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Lose-lose: the game of war and economic sanctions

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Russia’s long-lasting conflict and recent invasion of Ukraine have caused significant political tension between Russia and Western countries. The current political practice based on poor communication, defecting and exclusion did not adequately predict and prevent this dramatic development. If political science could not provide us with the suitable tools for the understanding of Russia’s foreign policy, can we explain the conflict from an economic or business theory perspective? And finally, what is most important in international relationships – politics or business, individual countries’ interests, or collective (i.e., global) interests?

Win-win strategy in game theory

The average rational citizen opposes war and destruction. By contrast, people see a “value” in improving their lives. In economic and business studies, Game Theory and Behavioural Economics have been powerful tools to understand and predict human behaviours under certain “game rules”, and they shed light on why conflicts like the one we are experiencing now arise in the first place. They suggest that rational people will make decisions that optimise their individual best position. In games where only one player can win, the natural tendency is to make decisions that result in the individual winning, for example in games like chess or tennis.

However, there are more complex, real-life games where one’s win does not necessarily mean another’s loss. In these games, both parties can win if they collaborate. Research into a win-win approach by Robert Axelrod shows that, for example, two countries would be better off if they eliminate trade barriers between each other but only when they do it simultaneously, if they are to cooperate.

The problem is that countries may struggle to cooperate because the incentive to act in individual countries’ interests while retaining barriers is higher. This leads to a worse collective outcome (one loses/one win or two lose) than would have been possible had both countries cooperated with each other (two wins). Axelrod suggested behaviours which tend to make a strategy successful: to avoid unnecessary conflict by cooperating as long as the other side does; to discourage the other side from walking away from collaboration; to forgive after responding to a provocation and to behave clearly so that the other player can recognise and adapt to a pattern of action.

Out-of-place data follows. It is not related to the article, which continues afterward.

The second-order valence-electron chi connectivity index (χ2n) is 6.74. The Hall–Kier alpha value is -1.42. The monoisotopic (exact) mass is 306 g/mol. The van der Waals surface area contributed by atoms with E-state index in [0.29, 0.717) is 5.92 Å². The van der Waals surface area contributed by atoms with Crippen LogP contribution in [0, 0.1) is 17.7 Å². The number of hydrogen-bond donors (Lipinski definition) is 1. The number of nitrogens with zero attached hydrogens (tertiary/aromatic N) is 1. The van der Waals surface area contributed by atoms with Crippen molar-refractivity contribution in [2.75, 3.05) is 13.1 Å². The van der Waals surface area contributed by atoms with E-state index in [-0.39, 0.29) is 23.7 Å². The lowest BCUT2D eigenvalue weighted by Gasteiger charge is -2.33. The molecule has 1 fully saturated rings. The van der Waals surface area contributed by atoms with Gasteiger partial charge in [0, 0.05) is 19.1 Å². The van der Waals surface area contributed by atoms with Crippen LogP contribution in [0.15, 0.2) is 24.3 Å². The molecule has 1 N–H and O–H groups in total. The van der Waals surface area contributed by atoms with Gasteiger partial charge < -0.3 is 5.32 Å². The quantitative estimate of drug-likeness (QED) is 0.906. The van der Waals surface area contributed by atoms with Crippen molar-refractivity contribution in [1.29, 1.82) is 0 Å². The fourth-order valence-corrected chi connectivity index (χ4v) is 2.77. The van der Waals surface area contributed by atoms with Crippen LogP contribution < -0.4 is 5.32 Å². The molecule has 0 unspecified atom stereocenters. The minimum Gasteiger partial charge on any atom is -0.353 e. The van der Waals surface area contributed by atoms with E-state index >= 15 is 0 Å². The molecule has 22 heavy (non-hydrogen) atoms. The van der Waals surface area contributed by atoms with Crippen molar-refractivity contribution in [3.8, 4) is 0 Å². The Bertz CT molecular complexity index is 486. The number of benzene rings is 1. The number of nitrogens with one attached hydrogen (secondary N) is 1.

Win-win logic in business

This win-win logic has been applied to business relationships by Kate Vitasek, particularly to strategic relationships between major suppliers and buyers. The most successful supplier agreements are not those where a buyer tries to get the quality of product at the lowest price (and vice versa), but rather where the parties act as a collaborative partnership to manage the expectations of each side.

In my experience and research at Henley Business School, while studying economic development in post-Soviet resource-rich countries on the example of Kazakhstan, I have found that companies in the oil and gas industry can co-create value by adopting win-win strategies. My research of the collaboration between international and domestic oil and gas companies in Kazakhstan found they might both benefit from the technology transfer. The recent research with MGIMO University in Russian oil and gas regions suggests that under certain conditions, international oil companies can facilitate the promotion of gas-flaring technologies and therefore reduce environmental pollution. Could this win-win logic also be applied to international relations?

Co-operation, not confrontation

In the global world, political partners have an incentive to collaborate because this is the only way to create a better outcome for everyone. If both partners abandon the other, both do worse than if they had cooperated. This is a lose-lose scenario. The Russian invasion of Ukraine is this kind of scenario, and war must be immediately stopped. However, following Axelrod’s cooperation theory, economic sanctions, a new Iron Curtain, is a counter-productive measure in achieving the long-term aims. Instead, in an inter-connected world, strategic partners such as neighbouring countries must cooperate, rather than abandon communication and collaboration. Nobody should strive for a payoff greater than the others.

Dr Irina Heim

Lecturer in Apprenticeship Programmes and the Army Higher Education Pathway
Published 4 March 2022
Leading insights

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